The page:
Caregiver monitoring, but not caregiver warmth, is associated with general cognition in two large sub-samples of youth

Arielle S. Keller, Allyson P. Mackey, Adam Pines, Damien Fair, Eric Feczko, Mauricio S. Hoffmann, Giovanni A. Salum, Ran Barzilay, Theodore D. Satterthwaite

Research output: Contribution to journalArticlepeer-review

1 Scopus citations


Individual differences in cognitive abilities emerge early during development, and children with poorer cognition are at increased risk for adverse outcomes as they enter adolescence. Caregiving plays an important role in supporting cognitive development, yet it remains unclear how specific types of caregiving behaviors may shape cognition, highlighting the need for large-scale studies. In the present study, we characterized replicable yet specific associations between caregiving behaviors and cognition in two large sub-samples of children ages 9—10 years old from the Adolescent Brain Cognitive Development Study® (ABCD). Across both discovery and replication sub-samples, we found that child reports of caregiver monitoring (supervision or regular knowledge of the child's whereabouts) were positively associated with general cognition abilities, after covarying for age, sex, household income, neighborhood deprivation, and parental education. This association was specific to the type of caregiving behavior (caregiver monitoring, but not caregiver warmth), and was most strongly associated with a broad domain of general cognition (but not executive function or learning/memory). Additionally, we found that caregiver monitoring partially mediated the association between household income and cognition, furthering our understanding of how socioeconomic disparities may contribute to disadvantages in cognitive development. Together, these findings underscore the influence of differences in caregiving behavior in shaping youth cognition. Research Highlights: Caregiver monitoring, but not caregiver warmth, is associated with cognitive performance in youth Caregiver monitoring partially mediates the association between household income and cognition Results replicated across two large matched samples from the Adolescent Brain Cognitive Development Study® (ABCD).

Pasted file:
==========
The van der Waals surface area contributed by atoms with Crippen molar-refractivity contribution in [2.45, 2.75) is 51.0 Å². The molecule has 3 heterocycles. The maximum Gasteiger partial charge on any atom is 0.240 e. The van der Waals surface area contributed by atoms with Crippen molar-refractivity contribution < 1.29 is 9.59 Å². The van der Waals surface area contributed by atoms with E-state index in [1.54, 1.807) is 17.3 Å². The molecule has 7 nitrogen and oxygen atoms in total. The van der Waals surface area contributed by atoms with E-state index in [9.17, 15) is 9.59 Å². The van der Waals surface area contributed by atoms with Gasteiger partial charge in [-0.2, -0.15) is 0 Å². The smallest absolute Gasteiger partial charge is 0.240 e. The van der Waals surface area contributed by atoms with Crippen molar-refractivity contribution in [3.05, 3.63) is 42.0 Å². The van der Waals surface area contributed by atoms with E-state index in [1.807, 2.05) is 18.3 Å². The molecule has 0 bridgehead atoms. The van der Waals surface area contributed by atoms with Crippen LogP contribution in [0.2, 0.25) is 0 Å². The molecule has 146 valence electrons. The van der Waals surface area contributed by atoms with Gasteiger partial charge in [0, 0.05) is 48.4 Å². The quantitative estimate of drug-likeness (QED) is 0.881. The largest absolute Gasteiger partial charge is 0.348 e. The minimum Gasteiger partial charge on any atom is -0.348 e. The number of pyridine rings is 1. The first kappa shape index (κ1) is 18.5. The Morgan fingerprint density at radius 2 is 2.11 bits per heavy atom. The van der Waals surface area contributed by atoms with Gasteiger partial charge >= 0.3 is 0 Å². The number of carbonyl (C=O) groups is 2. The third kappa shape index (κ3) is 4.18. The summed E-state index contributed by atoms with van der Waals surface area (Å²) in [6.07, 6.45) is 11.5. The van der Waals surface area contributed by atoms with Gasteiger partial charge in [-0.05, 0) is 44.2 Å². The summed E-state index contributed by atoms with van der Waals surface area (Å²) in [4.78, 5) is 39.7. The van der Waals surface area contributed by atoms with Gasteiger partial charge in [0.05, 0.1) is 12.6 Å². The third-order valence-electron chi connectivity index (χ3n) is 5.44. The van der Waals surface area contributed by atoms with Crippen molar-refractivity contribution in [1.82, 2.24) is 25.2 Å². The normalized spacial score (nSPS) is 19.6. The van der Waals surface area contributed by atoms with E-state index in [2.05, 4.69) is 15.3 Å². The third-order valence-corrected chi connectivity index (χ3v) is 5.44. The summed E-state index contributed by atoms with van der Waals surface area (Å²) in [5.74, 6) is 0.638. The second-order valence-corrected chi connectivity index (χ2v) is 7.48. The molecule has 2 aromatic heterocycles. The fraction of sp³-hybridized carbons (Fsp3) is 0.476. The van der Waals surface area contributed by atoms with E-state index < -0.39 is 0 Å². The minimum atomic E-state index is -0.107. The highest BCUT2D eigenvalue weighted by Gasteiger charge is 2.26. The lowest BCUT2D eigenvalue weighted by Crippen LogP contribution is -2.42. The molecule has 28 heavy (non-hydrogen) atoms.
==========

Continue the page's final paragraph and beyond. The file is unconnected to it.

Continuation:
Original languageEnglish (US)
Article numbere13337
JournalDevelopmental Science
Issue number3
StatePublished - May 2023

Bibliographical note

Funding Information:
Data used in the preparation of this article were obtained from the Adolescent Brain Cognitive Development (ABCD) Study ( ), held in the NIMH Data Archive (NDA). This is a multisite, longitudinal study designed to recruit more than 10,000 children age 9–10 and follow them over 10 years into early adulthood. The ABCD Study® is supported by the National Institutes of Health and additional federal partners under award numbers U01DA041048, U01DA050989, U01DA051016, U01DA041022, U01DA051018, U01DA051037, U01DA050987, U01DA041174, U01DA041106, U01DA041117, U01DA041028, U01DA041134, U01DA050988, U01DA051039, U01DA041156, U01DA041025, U01DA041120, U01DA051038, U01DA041148, U01DA041093, U01DA041089, U24DA041123, U24DA041147. A full list of supporters is available at‐partners.html . A listing of participating sites and a complete listing of the study investigators can be found at . ABCD consortium investigators designed and implemented the study and/or provided data but did not necessarily participate in the analysis or writing of this report. This manuscript reflects the views of the authors and may not reflect the opinions or views of the NIH or ABCD consortium investigators. The ABCD data repository grows and changes over time. The ABCD data used in this report came from [NIMH Data Archive Digital Object Identifier 10.15154/1523041]. DOIs can be found at . SM

Funding Information:
This study was supported by grants from the National Institute of Health: R01MH113550 (TDS & DSB), R01MH120482 (TDS), R01EB022573 (TDS), R37MH125829 (TDS & DAF). ASK was supported by a Neuroengineering and Medicine T32 Fellowship from the National Institute of Neurological Disorders and Stroke (5T32NS091006‐08). Additional support was provided by the Penn‐CHOP Lifespan Brain Institute.

Publisher Copyright:
© 2022 John Wiley & Sons Ltd.


  • ABCD
  • caregiving
  • cognition
  • monitoring
  • socioeconomic status
  • warmth

PubMed: MeSH publication types

  • Journal Article
  • Research Support, N.I.H., Extramural
  • Research Support, Non-U.S. Gov't


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